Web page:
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Community Land Trusts (CLTs)

Health Anchor Institutions Investing in Community Land and Housing

Bich Ha Pham and Jarrid Green
Build Healthy Places Network

Many anchor institutions are also major landowners in their communities, and many are already engaged in housing programs such as employer-assisted housing. Anchor institutions can and should employ CLTs to maximize the impact of their long-term investments in housing for their workforce, and utilize and support CLTs to help build more inclusive communities around their institutions more generally. 

Health Anchor Institutions investing to support community control of land and housing

Bich Ha Pham and Jarrid Green
Build Healthy Places Network

Many anchor institutions are also major landowners in their communities, and many are already engaged in housing programs such as employer-assisted housing. Anchor institutions can and should employ CLTs to maximize the impact of their long-term investments in housing for their workforce, and utilize and support CLTs to help build more inclusive communities around their institutions more generally. 

A home of their own for the holidays through Frederick Community Land Trust

Jean Marbella
Baltimore Sun

Jean Marbella writes for the Baltimore Sun about community land trust in Frederick. Marbella highlights the work of  Jarrid Green at The Democracy Collaborative: 

Jarrid Green is a research associate with the Democracy Collaborative, a think tank that originated at the University of Maryland with a focus on building community wealth and shared-ownership models. He said that while community land trusts comprise “a very, very small, bite-size piece of the homeownership spectrum,” interest is on the rise.

Green is researching land trusts for a paper he hopes to publish next year. He said he thinks the fact that the Baltimore trusts have joined forces should give them more leverage as they seek city funding.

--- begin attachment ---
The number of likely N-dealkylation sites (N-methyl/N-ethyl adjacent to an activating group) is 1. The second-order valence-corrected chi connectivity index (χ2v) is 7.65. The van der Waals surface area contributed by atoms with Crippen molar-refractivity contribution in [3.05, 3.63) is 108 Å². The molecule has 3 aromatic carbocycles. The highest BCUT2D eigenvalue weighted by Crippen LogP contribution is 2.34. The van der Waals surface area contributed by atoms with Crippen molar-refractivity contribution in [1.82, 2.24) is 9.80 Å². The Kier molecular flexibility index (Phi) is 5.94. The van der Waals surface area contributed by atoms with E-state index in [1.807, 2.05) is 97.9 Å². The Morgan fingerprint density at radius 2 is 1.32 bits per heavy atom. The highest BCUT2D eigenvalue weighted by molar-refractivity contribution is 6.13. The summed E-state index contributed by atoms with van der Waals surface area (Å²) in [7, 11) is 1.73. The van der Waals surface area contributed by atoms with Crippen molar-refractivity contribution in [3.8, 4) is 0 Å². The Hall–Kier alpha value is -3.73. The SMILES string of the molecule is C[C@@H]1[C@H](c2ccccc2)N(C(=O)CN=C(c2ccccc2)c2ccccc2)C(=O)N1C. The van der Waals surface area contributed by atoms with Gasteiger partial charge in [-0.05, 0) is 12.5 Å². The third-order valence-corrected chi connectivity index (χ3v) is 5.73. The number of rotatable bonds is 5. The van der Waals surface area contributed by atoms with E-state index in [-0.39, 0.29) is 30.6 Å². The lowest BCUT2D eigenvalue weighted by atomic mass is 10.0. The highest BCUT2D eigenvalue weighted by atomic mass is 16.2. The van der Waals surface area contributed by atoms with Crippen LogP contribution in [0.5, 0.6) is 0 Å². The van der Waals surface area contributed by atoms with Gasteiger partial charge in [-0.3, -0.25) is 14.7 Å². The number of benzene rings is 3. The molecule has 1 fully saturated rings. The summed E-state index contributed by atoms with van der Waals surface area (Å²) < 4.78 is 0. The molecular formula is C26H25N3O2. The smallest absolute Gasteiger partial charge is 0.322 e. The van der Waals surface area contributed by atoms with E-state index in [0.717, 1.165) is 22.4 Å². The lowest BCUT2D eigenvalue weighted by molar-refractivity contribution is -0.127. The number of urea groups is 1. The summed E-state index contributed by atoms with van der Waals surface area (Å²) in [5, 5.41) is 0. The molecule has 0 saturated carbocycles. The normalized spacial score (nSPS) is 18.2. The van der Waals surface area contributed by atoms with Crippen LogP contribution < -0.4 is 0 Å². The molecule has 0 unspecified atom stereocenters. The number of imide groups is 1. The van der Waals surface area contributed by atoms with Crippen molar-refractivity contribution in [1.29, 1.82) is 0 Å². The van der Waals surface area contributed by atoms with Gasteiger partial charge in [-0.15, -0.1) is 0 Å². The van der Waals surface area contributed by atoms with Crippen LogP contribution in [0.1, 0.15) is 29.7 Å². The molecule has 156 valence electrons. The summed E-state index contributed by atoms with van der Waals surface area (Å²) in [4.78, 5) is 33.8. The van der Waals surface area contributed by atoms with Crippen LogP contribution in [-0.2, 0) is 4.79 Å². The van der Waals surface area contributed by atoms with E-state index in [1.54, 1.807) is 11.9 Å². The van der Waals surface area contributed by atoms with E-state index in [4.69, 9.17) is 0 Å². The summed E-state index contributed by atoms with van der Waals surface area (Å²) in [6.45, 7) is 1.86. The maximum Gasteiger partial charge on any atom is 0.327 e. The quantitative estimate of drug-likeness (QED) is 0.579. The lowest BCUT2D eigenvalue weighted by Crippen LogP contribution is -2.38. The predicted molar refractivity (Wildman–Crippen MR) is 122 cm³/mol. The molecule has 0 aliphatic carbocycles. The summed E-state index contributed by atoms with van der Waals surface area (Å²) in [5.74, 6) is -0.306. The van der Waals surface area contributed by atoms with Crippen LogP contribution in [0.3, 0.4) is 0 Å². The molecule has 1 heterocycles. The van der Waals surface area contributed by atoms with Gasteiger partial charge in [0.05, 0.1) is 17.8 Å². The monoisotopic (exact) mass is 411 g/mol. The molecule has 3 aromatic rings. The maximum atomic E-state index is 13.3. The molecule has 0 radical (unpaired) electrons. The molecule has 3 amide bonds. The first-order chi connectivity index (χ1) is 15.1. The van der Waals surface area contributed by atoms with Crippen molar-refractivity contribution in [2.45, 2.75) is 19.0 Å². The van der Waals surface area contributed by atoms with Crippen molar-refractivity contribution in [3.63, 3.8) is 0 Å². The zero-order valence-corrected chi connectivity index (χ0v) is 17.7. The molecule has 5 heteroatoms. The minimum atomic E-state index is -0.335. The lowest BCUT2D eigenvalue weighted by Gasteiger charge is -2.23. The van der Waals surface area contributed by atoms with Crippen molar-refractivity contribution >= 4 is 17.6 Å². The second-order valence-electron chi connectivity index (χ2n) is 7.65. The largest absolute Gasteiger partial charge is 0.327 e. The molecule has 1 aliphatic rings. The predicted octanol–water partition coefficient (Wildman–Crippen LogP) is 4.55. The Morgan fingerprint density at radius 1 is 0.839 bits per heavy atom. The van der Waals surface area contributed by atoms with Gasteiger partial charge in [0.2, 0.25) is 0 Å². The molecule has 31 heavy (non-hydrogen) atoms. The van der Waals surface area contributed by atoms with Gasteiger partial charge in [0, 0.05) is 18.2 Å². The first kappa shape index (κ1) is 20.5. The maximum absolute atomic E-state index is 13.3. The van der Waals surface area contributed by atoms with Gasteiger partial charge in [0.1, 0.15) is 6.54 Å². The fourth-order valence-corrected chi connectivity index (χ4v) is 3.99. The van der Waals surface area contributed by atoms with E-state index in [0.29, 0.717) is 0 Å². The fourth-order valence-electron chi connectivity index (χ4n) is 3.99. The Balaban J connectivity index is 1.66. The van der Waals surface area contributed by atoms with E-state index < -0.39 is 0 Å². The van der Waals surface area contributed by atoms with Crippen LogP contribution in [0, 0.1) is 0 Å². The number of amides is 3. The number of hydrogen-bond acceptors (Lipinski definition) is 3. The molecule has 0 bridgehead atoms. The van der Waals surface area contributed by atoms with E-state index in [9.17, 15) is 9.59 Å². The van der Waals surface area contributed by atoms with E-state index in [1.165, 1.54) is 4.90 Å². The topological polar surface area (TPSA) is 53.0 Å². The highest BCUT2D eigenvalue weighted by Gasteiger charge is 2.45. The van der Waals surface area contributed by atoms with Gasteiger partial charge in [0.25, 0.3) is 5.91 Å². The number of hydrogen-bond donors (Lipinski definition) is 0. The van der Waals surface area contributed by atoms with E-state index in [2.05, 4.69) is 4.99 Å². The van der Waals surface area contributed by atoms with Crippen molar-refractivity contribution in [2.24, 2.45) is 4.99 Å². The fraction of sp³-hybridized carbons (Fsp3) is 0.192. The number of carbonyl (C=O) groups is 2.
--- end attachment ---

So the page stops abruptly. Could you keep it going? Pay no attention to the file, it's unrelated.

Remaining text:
“It’s going to take the community coming together around the affordable housing issue,” he said. “It’s going to take actual commitment from the politicians.”

Read more in the Baltimore Sun

A St. Louis organization goes above and beyond providing homes for communities

An interview with Chris Krehmeyer, President and CEO of St. Louis' Beyond Housing

The killing of Michael Brown by a police officer in Fergsuon, Missouri, and the subsequent wave of protests illuminated for a national public the deep racial inequities in greater St. Louis. We sat down with Chris Krehmeyer, head of Beyond Housing, a local community development corporation founded in 1975, to learn about how they've been building a comprehensive approach blending affordable housing, community land trusts, public health, and business development aimed at changing the systems that perperuate disinvestment in African-American communities in the St. Read more about A St. Louis organization goes above and beyond providing homes for communities...

Key Facts & Figures: Community Land Trusts

Infographic representing the key facts and figures of community land trusts (CLTs).

Community land trusts (CLTs) are nonprofit, community-based organizations that help create permanently affordable housing, build equity, and reduce the displacement that can accompany rapidly rising or falling property values. CLTs are a key strategy for helping low-income communities build assets through home ownership while mitigating the destructive consequences of speculation and large fluctuations in housing markets. For more information on CLTs, please visit: http://bit.ly/communitylandtrusts Read more about Key Facts & Figures: Community Land Trusts...

Rethinking Community Economic Development Beyond “Rent or Own”

Changing the ownership picture to build community wealth

Crossposted from Rooflines: The Shelterforce Blog

Although the notion of building wealth through home ownership has taken a beating in recent years due to the Great Recession, ownership more broadly is still seen as a key factor in building wealth. So says the Greenlining Institute. So finds a recent study authored by Thomas Shapiro and colleagues at Brandeis University’s Institute on Assets and Social Policy. Even the Housing and Economic Development Commission of the National Baptist Convention agrees.

The Rise of Community Wealth Building Institutions

More people are turning to economic alternatives in which new wealth is built collectively and from the bottom up

Crossposted from Policy Network, and later published on the London School of Economics website, this blog is part of a debate event hosted by Policy Network in London, UK, that was reviewed in OurKingdom by grassroots activist James Doran:    

Five years after the financial crisis economic inequality in the United States is spiraling to levels not seen since the Gilded Age. While most Americans are experiencing a recovery-less recovery, the top one per cent of earners last year claimed 19.3 per cent of household income, their largest share since 1928. Moreover, income distribution looks positively egalitarian when compared to wealth ownership.

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